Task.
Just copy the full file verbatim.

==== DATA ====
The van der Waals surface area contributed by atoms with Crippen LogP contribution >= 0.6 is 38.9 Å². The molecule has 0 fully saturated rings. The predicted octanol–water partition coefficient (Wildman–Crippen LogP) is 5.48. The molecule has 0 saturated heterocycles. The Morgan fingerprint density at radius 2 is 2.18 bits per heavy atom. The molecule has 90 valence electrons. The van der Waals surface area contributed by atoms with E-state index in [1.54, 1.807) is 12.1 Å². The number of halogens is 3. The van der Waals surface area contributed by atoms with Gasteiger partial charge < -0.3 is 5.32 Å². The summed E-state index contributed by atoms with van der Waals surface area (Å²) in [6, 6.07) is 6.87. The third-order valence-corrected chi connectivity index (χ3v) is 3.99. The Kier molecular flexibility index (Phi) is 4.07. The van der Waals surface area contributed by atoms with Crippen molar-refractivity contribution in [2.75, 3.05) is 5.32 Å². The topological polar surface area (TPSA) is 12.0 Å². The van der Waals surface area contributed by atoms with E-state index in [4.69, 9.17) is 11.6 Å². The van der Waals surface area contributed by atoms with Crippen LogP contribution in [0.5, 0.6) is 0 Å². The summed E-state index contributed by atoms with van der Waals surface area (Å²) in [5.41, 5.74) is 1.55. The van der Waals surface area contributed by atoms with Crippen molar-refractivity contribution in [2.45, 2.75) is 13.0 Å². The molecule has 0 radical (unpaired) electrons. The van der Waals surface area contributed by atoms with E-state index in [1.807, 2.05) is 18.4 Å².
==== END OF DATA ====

The van der Waals surface area contributed by atoms with Crippen LogP contribution >= 0.6 is 38.9 Å². The molecule has 0 fully saturated rings. The predicted octanol–water partition coefficient (Wildman–Crippen LogP) is 5.48. The molecule has 0 saturated heterocycles. The Morgan fingerprint density at radius 2 is 2.18 bits per heavy atom. The molecule has 90 valence electrons. The van der Waals surface area contributed by atoms with E-state index in [1.54, 1.807) is 12.1 Å². The number of halogens is 3. The van der Waals surface area contributed by atoms with Gasteiger partial charge < -0.3 is 5.32 Å². The summed E-state index contributed by atoms with van der Waals surface area (Å²) in [6, 6.07) is 6.87. The third-order valence-corrected chi connectivity index (χ3v) is 3.99. The Kier molecular flexibility index (Phi) is 4.07. The van der Waals surface area contributed by atoms with Crippen molar-refractivity contribution in [2.75, 3.05) is 5.32 Å². The topological polar surface area (TPSA) is 12.0 Å². The van der Waals surface area contributed by atoms with E-state index in [4.69, 9.17) is 11.6 Å². The van der Waals surface area contributed by atoms with Crippen LogP contribution in [0.5, 0.6) is 0 Å². The summed E-state index contributed by atoms with van der Waals surface area (Å²) in [5.41, 5.74) is 1.55. The van der Waals surface area contributed by atoms with Crippen molar-refractivity contribution in [2.45, 2.75) is 13.0 Å². The molecule has 0 radical (unpaired) electrons. The van der Waals surface area contributed by atoms with E-state index in [1.807, 2.05) is 18.4 Å².